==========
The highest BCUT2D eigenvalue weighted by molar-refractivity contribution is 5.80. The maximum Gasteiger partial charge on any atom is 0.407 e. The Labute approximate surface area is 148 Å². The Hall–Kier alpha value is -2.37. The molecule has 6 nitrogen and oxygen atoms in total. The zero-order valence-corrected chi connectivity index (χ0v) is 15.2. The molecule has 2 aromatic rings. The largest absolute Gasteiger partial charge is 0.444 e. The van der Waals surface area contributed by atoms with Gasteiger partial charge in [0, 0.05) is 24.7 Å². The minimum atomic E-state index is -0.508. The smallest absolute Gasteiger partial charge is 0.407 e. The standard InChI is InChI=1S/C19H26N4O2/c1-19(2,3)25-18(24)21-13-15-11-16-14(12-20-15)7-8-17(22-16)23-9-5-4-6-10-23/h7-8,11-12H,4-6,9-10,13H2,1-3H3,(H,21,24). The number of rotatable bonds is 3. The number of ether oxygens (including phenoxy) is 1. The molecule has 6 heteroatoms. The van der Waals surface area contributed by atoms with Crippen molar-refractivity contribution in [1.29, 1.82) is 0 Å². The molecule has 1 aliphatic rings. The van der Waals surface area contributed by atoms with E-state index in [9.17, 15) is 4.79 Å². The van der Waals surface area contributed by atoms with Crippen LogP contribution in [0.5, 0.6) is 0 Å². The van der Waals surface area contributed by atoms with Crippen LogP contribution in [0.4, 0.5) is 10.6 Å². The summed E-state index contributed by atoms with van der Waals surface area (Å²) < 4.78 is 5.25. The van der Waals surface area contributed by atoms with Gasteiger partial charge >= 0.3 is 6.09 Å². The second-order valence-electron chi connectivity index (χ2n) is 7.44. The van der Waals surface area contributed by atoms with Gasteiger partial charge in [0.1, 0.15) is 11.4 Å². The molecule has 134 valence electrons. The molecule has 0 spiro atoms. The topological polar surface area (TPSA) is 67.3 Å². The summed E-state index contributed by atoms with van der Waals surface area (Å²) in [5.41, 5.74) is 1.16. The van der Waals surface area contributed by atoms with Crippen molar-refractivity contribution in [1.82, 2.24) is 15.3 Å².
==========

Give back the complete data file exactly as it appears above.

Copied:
The highest BCUT2D eigenvalue weighted by molar-refractivity contribution is 5.80. The maximum Gasteiger partial charge on any atom is 0.407 e. The Labute approximate surface area is 148 Å². The Hall–Kier alpha value is -2.37. The molecule has 6 nitrogen and oxygen atoms in total. The zero-order valence-corrected chi connectivity index (χ0v) is 15.2. The molecule has 2 aromatic rings. The largest absolute Gasteiger partial charge is 0.444 e. The van der Waals surface area contributed by atoms with Gasteiger partial charge in [0, 0.05) is 24.7 Å². The minimum atomic E-state index is -0.508. The smallest absolute Gasteiger partial charge is 0.407 e. The standard InChI is InChI=1S/C19H26N4O2/c1-19(2,3)25-18(24)21-13-15-11-16-14(12-20-15)7-8-17(22-16)23-9-5-4-6-10-23/h7-8,11-12H,4-6,9-10,13H2,1-3H3,(H,21,24). The number of rotatable bonds is 3. The number of ether oxygens (including phenoxy) is 1. The molecule has 6 heteroatoms. The van der Waals surface area contributed by atoms with Crippen molar-refractivity contribution in [1.29, 1.82) is 0 Å². The molecule has 1 aliphatic rings. The van der Waals surface area contributed by atoms with E-state index in [9.17, 15) is 4.79 Å². The van der Waals surface area contributed by atoms with Crippen LogP contribution in [0.5, 0.6) is 0 Å². The van der Waals surface area contributed by atoms with Crippen LogP contribution in [0.4, 0.5) is 10.6 Å². The summed E-state index contributed by atoms with van der Waals surface area (Å²) < 4.78 is 5.25. The van der Waals surface area contributed by atoms with Gasteiger partial charge >= 0.3 is 6.09 Å². The second-order valence-electron chi connectivity index (χ2n) is 7.44. The van der Waals surface area contributed by atoms with Gasteiger partial charge in [0.1, 0.15) is 11.4 Å². The molecule has 134 valence electrons. The molecule has 0 spiro atoms. The topological polar surface area (TPSA) is 67.3 Å². The summed E-state index contributed by atoms with van der Waals surface area (Å²) in [5.41, 5.74) is 1.16. The van der Waals surface area contributed by atoms with Crippen molar-refractivity contribution in [1.82, 2.24) is 15.3 Å².